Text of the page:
Derek Deane’s Swan Lake



Derek Deane’s Swan Lake
From the 1st-12th of June the Royal Albert Hall will play host to Derek Deane’s captivating production of Swan Lake. Deane debuted his version of Swan Lake in-the-round all the way back in 1997 and has dazzled audiences many times over the last 19 years, with over 500,000 people having witnessed this spectacular event.

When first staged it was critically acclaimed for its style. The intensity of having an endless supply of dancers in such close proxemics to the audience, and the general scale of the performance, was mind-blowing. It’s one of the reasons it is constantly being revived.

Over the years, there have been numerous other adaptations to this classic ballet, leading to some very different outcomes in terms of style. Here’s three particularly interesting takes on the well-known story, one from each decade.

1995
1995 brought about Matthew Bourne’s production of Swan Lake. You might recognise it from Billy Elliot as it is the production young Billy grows up to perform in. The traditional story of Swan Lake and music remain the same with beautiful choreography to accompany it.

The real difference is the choice to have the role of the Swans performed by male dancers. This decision caused audiences to question the intentions behind the decision - was it an interrogation of gender roles/sexuality on the stage? Who knows, whatever it was, it was clearly the right decision because it is still being revived.

2002
In 2002, Jan Fabre brought Swan Lake to life in a more shocking and graphic light. The dance opens with the skeleton of a swan in the corner of the stage and that’s only the start of the symbolic nature of the play. Each section opens with an owl present, staring at the audience. Knights, dressed in full suits of armour cry and wring their handkerchiefs into the lake.

Jan Fabre swan lake

The performance left audiences in awe and confusion, and when asked, Fabre revealed that his focus had been the theme of death. The show was performed by the Royal Ballet of Flanders and featured at the Edinburgh Fringe Festival.

2013
In 2013 Fredrik Rydman gave Swan Lake an extremely modern re-vamp. The biggest change was the style of dance, instead of it being the classic ballet, the dancers were trained in street-dance.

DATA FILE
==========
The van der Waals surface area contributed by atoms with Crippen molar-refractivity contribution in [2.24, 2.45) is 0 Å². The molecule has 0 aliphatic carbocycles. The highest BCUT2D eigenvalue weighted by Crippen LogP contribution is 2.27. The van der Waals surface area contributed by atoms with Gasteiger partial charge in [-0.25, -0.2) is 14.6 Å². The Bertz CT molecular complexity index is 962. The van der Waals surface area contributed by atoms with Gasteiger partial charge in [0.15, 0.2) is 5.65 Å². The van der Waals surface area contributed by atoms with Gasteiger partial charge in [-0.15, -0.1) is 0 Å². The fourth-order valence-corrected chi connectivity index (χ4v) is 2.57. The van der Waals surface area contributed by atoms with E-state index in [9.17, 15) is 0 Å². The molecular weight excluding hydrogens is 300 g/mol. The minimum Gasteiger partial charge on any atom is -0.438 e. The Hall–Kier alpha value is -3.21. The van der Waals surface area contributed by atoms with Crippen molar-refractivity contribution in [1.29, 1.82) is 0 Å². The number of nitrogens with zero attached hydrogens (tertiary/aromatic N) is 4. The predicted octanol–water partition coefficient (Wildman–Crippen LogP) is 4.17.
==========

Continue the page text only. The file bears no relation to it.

Fredrik Rydman swan lake

Pirouettes turned to head-stand spins, swans became prostitutes who “inject heroine”, and projections and costumes brought the show into the modern age. This renewed, gritty take on the ballet was a hit and even had a run at the Coliseum Theatre. Check out the trailer below.

2016
Now is your chance to see Derek Deane's fascinating in-the-round take on the classic ballet, which enables you to enjoy the show from almost any vantage point in the Royal Albert Hall and has received rave reviews across the board.

Book your tickets for Swan Lake from £34.12

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"Its sheer scale – 60 swans, 120 performers… truly stirring"
The Independent

"Tchaikovsky’s soaring melodies… a thrill of emotion and beauty"
The Mail on Sunday

"60 swans, blue light, foaming mist from the dry ice machine, von Rothbart appearing from a trapdoor… acrobats, jugglers, an assured performance of the score…The public is nowhere cheated, and nor is Swan Lake… splendid"
Financial Times

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3 Comments

Carmel

I am disappointed that there is no mention of Australian Graeme Murphy's choreography of "Swan Lake" (coming to the London Coliseum in mid-July) which is a marvellous rendition of the Princess Diana and Camilla story for Odette and Odile and Prince Charles as, well, the Prince. Exceptionally gorgeous choreography.

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Charles Zoi

I agree with Carmel. Graeme Murphy is an Australian choreographer of great note, and I will go to his production when i am in London in July!

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seetickets

Hi there, thanks for getting in touch. There's no doubting that Graeme Murphy's Swan Lake is also fantastic, we also sell for this spectacular show at: https://www.seetickets.com/tour/graeme-murphy-s-swan-lake We’ve focussed on Derek Deane's version this time because it is showing sooner and we wanted to look at some of the more "unusual" performances of Swan Lake - one from each decade. We’ve been promoting Graeme Murphy's Swan Lake on our social media channels (@seetheatre) so it hasn’t been left out. If you do see either of these shows we’d love to hear what you think of them. Many thanks, the See Theatre Team.

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